By Michael Giles

Royal Commissioners, the Honourable Tony Pagone QC and Lynelle Briggs AO, have presented the Final Report of the Royal Commission into Aged Care Quality and Safety to the Governor-General, His Excellency, General the Honourable David Hurley AC DSC (Retd)  today, Friday, February 26.

The Final Report is the culmination of 28 months of work, including 23 public hearings involving 641 witnesses. Over 10,500 public submissions were received.

One of those submissions was contributed by Wonthaggi’s Jane Seaholme, whose late mother Phyllis Seaholme was a resident of a local aged care facility.

Jane campaigned for a higher staff:resident ratio and also for better food standards, with meal times among the most eagerly awaited daily events for residents.

At the time she didn’t feel her concerns were properly addressed.

“The feedback I received when speaking out and my own experiences prompted me to start
campaigning for better care in aged care. In 2012, I started a petition calling for mandated aged care staff/resident ratios. It was linked to another petition calling for the same thing in 2017. Currently, those petitions have amassed a combined total of over 311,000 signatures and continue to gather support. This petition is a strong indication of what matters to community members,” Ms Seaholme said in her submission.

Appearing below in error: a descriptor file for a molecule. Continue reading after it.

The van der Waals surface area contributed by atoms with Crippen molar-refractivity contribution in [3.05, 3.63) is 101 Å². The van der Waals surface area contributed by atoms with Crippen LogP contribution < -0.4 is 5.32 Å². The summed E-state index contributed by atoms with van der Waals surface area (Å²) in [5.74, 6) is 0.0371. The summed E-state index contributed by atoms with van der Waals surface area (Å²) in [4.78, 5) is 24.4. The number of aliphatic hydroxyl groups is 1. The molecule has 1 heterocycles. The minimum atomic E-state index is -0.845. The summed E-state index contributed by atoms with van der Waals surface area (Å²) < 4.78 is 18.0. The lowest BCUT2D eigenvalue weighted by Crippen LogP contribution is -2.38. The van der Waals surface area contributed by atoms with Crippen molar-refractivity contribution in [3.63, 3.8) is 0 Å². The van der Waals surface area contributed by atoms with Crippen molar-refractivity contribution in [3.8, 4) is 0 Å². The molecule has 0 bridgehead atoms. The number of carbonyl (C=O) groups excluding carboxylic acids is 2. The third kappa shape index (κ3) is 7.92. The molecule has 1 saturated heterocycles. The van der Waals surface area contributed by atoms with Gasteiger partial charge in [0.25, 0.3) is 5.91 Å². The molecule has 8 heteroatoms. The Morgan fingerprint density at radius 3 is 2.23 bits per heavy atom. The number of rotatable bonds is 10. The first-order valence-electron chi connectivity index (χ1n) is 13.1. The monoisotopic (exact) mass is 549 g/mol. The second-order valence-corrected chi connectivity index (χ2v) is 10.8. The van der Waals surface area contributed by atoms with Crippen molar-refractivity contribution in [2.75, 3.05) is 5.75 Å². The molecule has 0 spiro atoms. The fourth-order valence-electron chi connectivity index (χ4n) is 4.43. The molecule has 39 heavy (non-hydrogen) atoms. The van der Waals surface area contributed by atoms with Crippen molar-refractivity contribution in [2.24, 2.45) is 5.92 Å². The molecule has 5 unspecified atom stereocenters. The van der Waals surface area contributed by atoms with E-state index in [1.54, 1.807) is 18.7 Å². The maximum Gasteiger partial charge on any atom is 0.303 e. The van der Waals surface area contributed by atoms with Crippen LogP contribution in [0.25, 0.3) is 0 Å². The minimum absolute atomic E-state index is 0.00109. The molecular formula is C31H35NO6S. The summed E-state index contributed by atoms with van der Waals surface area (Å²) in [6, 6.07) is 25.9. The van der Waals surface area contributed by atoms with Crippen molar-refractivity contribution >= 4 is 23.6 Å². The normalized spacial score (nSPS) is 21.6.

The submission now has over 365,000 signatures, see link:

“One of the most significant factors in providing quality residential aged care is to ensure
that there is sufficient skilled staff on hand to provide that care.
Staffing skills and levels have declined significantly over the years and there are currently no
minimum requirements for nurse training or time available per resident per day,” said Jane.

Local aged care providers in South Gippsland and Bass Coast say the availability of beds and rooms here is heavily oversubscribed and there are concerns about what will happen in aged care if, as seems inevitable, staff:resident ratios are increased.

The Final Report, and the recommendations made in it, will be available to read once the Report has been tabled in Parliament. Tabling is a matter for the Australian Government.

A spokesman for the Health Minister Greg Hunt said the report was likely to be tabled in Parliament next week, despite the fact that both Houses, the House of Representatives and the Senate, are not due to sit next until Monday, March 15.

A report can be “tabled” through the Senate in out-of-session times.

Minister for Health and Aged Care Greg Hunt issued the following statement:

“The Commissioners will deliver the report to the GG on Friday.

The Minister will only receive the report after that.

We expect it will be a substantial report, noting that there were more than 100 recommendations alone in the submissions by counsel assisting and we expect it will be over 1000 pages.

The Minister will review, and make an initial response by mid-next week.

As has already been foreshadowed, the substantive response to what will be a significant reform will be in the upcoming budget.”